Looking for snowboarding outerwear? Here’s what to look for

So you are looking for new snowboarding clothes this season…maybe you are not quite sure what you should be looking for and what all the technical jargon is that goes along with some items you find on the racks of your local stores.

snowboarding outerwear
We are going to try to make things a little easier for you.

There are several factors to consider when choosing new snowboard outerwear

  • Fit & Style
  • Technical Stuff
  • Features and Functionality
  • Cost

Fit & Style

This is probably the most important thing about your outerwear.  The last thing you want is clothing that restricts your movement or gets hung up on your equipment which can be dangerous.  Along with this, most of us are looking for stuff that looks good on us.  If you don’t like the cut, color or general style, you risk finding yourself uncomfortable and that’s never good.


Technical stuff

The primary technical features of snowboarding outerwear are the waterproof and breathability ratings.  They are usually expressed as mm/g respectively.  How these ratings are determined could be a whole article in and of itself.  In a nutshell…the higher the first number, the more waterproof the item and the higher the second number, the more breathable it is (that is the amount of water vapor that can escape the garment in a specified period of time)

snowboarding outerwear

How much waterproofing and breathability do you really need?

If you ride in mostly clear, cold conditions and you take regular breaks you should look at a minimum of 5,000mm/5,000g.

Spending long days out in most any weather, you will probably benefit from a waterproof rating of 5,000-10,000mm and a breathability rating of 5,000-8,000g

For those of you in wetter climates, or for more die-hard riders you will probably appreciate 10,000-20,000mm waterproof, and if you are a very active rider who breaks a sweat on most runs you should think about a breathability rating of 10,000-15,000g.

If the Backcountry is where you like to be, hiking or skinning up mountains, breathability becomes much more important and you should be looking for waterproof and breathability ratings 20,000 or higher.  Out in the backcountry you don’t have the luxury of a lodge where you can take a break and recover, so your gear becomes much more important.

At the high end of the market are a number of fabrics (most of them are proprietary) that have waterproof membranes.  GORE-TEX is probably the best known of these  fabrics. These are a typically the best materials, for waterproofness and breathability, but may be more tech than you need for your style of riding.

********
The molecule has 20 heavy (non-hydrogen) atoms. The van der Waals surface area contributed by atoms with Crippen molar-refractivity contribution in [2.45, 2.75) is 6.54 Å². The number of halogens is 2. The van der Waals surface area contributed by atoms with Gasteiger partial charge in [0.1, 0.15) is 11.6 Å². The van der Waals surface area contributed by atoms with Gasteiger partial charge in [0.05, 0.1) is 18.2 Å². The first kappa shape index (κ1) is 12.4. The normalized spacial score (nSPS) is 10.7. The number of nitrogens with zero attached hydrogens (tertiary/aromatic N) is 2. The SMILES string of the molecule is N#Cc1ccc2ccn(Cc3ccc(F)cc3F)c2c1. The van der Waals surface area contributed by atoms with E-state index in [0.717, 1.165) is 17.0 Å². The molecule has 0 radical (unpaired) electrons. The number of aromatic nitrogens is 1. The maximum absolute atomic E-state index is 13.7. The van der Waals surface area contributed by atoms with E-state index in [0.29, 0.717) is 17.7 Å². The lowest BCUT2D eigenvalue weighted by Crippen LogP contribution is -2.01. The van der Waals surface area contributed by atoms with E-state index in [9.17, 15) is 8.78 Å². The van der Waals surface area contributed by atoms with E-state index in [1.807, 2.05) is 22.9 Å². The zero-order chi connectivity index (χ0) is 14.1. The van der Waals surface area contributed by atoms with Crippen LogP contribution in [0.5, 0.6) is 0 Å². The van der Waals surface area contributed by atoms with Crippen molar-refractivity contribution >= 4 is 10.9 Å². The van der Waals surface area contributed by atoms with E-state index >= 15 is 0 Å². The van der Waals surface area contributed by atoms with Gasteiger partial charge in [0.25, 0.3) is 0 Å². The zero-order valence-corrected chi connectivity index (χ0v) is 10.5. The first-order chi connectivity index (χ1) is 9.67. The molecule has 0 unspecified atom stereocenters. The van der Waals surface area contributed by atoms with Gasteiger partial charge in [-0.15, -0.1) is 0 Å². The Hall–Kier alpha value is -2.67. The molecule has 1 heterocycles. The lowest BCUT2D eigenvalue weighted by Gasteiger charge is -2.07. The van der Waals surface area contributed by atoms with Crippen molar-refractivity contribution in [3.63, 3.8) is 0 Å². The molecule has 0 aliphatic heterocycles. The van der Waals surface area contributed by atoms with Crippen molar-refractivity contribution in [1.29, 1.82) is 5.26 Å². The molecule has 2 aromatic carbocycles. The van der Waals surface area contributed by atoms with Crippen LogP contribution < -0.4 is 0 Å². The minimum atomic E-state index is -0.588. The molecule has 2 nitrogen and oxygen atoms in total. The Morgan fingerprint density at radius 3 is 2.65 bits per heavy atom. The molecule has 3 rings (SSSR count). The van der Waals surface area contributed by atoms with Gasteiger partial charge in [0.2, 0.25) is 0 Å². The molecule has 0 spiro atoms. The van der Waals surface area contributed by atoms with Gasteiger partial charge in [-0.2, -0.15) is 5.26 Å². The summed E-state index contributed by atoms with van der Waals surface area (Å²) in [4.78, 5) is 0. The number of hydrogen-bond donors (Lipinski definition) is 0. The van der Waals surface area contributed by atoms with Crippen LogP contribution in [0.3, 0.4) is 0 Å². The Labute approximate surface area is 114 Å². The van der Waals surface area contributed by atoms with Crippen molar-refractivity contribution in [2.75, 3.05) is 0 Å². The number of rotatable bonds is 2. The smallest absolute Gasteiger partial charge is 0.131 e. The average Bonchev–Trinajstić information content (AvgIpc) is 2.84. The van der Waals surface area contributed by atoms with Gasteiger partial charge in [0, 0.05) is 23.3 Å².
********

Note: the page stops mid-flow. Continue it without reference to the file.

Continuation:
Most fabrics are treated with a Durable Water Repellent (DWR).  These treatments will eventually wear off and the garments will need to be retreated with an aftermarket DWR product such as Nikwax.

Insulated or not?

Another consideration is whether you want your snowboarding outerwear insulated of you would rather layer underneath of it.  You can get both snowboard jackets and snowboard pants either way.

snowboarding outerwear

Features and Functionality

Some things you might want to consider…pick the features that are important to you and keep an eye out for them


  • Does it have adequate pockets for what you like to carry
  • Are the zippers waterproof or do you risk water getting into pockets (that could affect where you store your iPod or phone)
  • Does it have a goggle pocket
  • Does it have a powder skirt?  Is it removable?  Do you need it to be?
  • Is the hood helmet compatible? Is it removable?  Do you need it to be?
  • Key or pass clip
  • Hand warmer pockets
  • Wrist gaiters to help keep the snow from going up your sleeves
  • Pit Zips to allow you to shed heat when necessary
  • Media pocket for your iPod or phone
  • Velcro or snap cuffs to keep them tight around your gloves also helping to keep snow out
  • Waist cinch to tighten the coat to your body.  If you lack a powder skirt or choose not to use it, tightening the waist can help keep the snow out
  • Helmet compatible hood with 3-way adjustment system


  • Key or pass clip
  • Does it have adequate pockets for what you like to carry
  • Do they have gaiters to secure them around your boots preventing snow from getting up your pants
  • Do they have adjustment tabs in the waist to make it tighter or looser?
  • Do they have a way to hook up the bottoms to prevent them from dragging in the parking lot mud?
  • Do they have vent zips to shed heat?
  • Do they have insulation mapping in the areas you most need it-i.e. the butt and knees
snowboarding outerwear


Generally speaking the more tech and features something has, the more it costs.  It is true with snowboarding clothes just like everything else that sometimes you are paying for a name brand.  But usually higher priced items reflect more attention to detail and better waterproof and breathability ratings.  Some pieces are just really well thought out and everything seems to be exactly where you need it and there’s nothing extraneous.

There are a lot of factors to keep in mind when choosing snowboarding clothes.  They need to be functional and fit your budget.  If you buy appropriate gear for the type of riding you do, you will have a warmer and drier day out on the mountain which means you can have more fun!



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